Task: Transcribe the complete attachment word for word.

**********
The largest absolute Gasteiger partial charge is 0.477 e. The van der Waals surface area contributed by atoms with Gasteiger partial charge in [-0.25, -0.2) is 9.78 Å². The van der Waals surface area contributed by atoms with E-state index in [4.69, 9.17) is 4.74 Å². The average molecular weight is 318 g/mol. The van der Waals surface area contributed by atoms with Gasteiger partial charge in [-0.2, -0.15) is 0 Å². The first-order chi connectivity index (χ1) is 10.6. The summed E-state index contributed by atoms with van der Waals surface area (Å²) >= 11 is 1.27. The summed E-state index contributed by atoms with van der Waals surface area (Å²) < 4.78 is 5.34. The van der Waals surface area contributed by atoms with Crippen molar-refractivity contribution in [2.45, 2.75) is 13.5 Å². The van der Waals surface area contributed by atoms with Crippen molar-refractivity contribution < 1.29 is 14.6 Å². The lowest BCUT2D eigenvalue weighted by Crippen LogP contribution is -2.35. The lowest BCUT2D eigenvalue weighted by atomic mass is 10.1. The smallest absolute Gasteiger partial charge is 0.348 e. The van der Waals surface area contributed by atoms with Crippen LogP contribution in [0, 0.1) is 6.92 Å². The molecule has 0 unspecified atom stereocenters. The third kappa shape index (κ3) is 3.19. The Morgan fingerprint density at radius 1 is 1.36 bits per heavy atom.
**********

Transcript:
The largest absolute Gasteiger partial charge is 0.477 e. The van der Waals surface area contributed by atoms with Gasteiger partial charge in [-0.25, -0.2) is 9.78 Å². The van der Waals surface area contributed by atoms with E-state index in [4.69, 9.17) is 4.74 Å². The average molecular weight is 318 g/mol. The van der Waals surface area contributed by atoms with Gasteiger partial charge in [-0.2, -0.15) is 0 Å². The first-order chi connectivity index (χ1) is 10.6. The summed E-state index contributed by atoms with van der Waals surface area (Å²) >= 11 is 1.27. The summed E-state index contributed by atoms with van der Waals surface area (Å²) < 4.78 is 5.34. The van der Waals surface area contributed by atoms with Crippen molar-refractivity contribution in [2.45, 2.75) is 13.5 Å². The van der Waals surface area contributed by atoms with Crippen molar-refractivity contribution < 1.29 is 14.6 Å². The lowest BCUT2D eigenvalue weighted by Crippen LogP contribution is -2.35. The lowest BCUT2D eigenvalue weighted by atomic mass is 10.1. The smallest absolute Gasteiger partial charge is 0.348 e. The van der Waals surface area contributed by atoms with Crippen LogP contribution in [0, 0.1) is 6.92 Å². The molecule has 0 unspecified atom stereocenters. The third kappa shape index (κ3) is 3.19. The Morgan fingerprint density at radius 1 is 1.36 bits per heavy atom.